Aluminium in desert

Amir Mann-Ami Shinar Architects and Moshe Zur Architects shared details of their design for the Ramon Airport building that looks like a futuristic desert mirage.

16 April, 2019
Located 12 miles away from the famous Israeli resort Eilat, the airport is expected to quickly become a "major game changer for local and international tourism" to Israel, Jordan and Egypt's Sinai desert.

The airport occupies 506 hectares of arid land, and is characterized by its bright faceted facades modelled on desert rock formations.

"In designing the airport we learned from the desert scenery. It required a vision of the most suitable design solution that responds to the existing landscape and climate," explained project design manager Amir Mann.

Images: Dezeen
"Our objective was how not to compete with the overwhelming emptiness of the site, while creating a place that welcomes passengers through the departure and arrival processes, reflecting through that experience the uniqueness of the desert environment, as a functioning international southern gate to Israel."

Ramon Airport comprises a 45,000-square-metre terminal building, alongside a 45-metre-high air-traffic control tower, 3,600 meters of runway and taxiway, and 40 aprons for parking aircraft. The new Ramon Airport will have an initial capacity for more than 1.8 million passengers a year, with room to grow significantly.

Images: Dezeen
All the buildings at the airport's territory are unified by the bright white panels that envelope the whole surface and are made from insulating aluminium. Amir Mann-Ami Shinar Architects and Moshe Zur Architects designed these panels and their combined form to resemble the mushroom-like rocks found in Israel's Timna Park, enabling the building to self-shade by reflecting light.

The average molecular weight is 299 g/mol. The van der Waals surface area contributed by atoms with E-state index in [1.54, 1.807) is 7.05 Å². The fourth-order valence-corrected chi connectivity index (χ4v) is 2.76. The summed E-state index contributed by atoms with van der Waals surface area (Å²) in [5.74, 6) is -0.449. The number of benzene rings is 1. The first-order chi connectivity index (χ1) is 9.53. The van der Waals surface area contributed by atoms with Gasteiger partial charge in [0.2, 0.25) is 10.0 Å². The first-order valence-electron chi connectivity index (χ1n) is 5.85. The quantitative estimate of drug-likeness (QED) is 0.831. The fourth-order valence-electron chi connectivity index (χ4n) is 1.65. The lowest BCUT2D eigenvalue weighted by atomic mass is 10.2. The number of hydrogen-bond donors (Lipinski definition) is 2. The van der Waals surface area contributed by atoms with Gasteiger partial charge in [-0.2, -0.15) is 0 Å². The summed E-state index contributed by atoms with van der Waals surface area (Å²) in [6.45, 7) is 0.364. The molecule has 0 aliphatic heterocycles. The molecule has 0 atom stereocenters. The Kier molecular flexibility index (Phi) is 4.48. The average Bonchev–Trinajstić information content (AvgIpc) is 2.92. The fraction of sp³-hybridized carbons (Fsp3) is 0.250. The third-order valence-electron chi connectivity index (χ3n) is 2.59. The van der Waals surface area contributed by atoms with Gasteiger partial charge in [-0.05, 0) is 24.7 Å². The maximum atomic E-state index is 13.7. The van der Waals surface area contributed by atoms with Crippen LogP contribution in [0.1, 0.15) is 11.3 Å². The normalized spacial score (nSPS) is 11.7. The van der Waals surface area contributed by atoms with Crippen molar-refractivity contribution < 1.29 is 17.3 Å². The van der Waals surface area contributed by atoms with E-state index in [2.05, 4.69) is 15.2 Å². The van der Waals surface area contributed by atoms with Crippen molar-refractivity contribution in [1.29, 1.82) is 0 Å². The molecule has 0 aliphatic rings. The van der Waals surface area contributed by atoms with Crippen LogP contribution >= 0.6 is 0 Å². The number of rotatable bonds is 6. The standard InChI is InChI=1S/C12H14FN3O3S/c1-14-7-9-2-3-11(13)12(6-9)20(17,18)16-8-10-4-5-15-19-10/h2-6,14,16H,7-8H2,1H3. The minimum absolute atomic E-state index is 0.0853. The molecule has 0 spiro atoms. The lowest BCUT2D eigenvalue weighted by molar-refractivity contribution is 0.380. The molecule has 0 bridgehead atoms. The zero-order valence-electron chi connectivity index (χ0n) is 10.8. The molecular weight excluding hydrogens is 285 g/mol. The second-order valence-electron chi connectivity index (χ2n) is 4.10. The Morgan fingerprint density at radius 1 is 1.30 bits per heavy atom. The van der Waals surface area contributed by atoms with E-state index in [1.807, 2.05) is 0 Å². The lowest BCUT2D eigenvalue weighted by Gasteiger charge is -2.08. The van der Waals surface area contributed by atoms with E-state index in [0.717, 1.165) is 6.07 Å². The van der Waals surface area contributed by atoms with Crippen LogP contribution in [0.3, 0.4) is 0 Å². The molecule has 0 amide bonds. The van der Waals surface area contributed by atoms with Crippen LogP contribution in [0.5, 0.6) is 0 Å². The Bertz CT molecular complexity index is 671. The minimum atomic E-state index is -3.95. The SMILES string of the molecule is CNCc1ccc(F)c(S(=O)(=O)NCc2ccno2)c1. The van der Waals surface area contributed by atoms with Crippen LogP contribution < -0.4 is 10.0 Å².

Inside the passenger terminal, the faceted shell is broken by glass curtain walls that mark the entrances and boarding areas, and frame views towards the runway and desert backdrop.

"Due to the heat, we did not use skylights in the design, which is a typical solution for allowing natural light into an airport terminal," says Mann. "Instead, we penetrated the space with two central patios, essentially bringing light to the building's core without overheating the space."

Images: Dezeen
Apart from that, the team raised the exterior cladding atop the building by roughly 15 to 20 centimeters to create a gap that allows air to more freely move over the structure and cool it down. "While aluminum panels help to reflect light away from the building, further reducing the building temperature."

An unusual feature of the airport is that most of the technical infrastructure is located dozens of feet below ground. This includes the parking area, baggage handling, security processes, and other technical operations. This opens the ground level for providing uninterrupted views of the dramatic desert expanse all around.

Banner image: Dezeen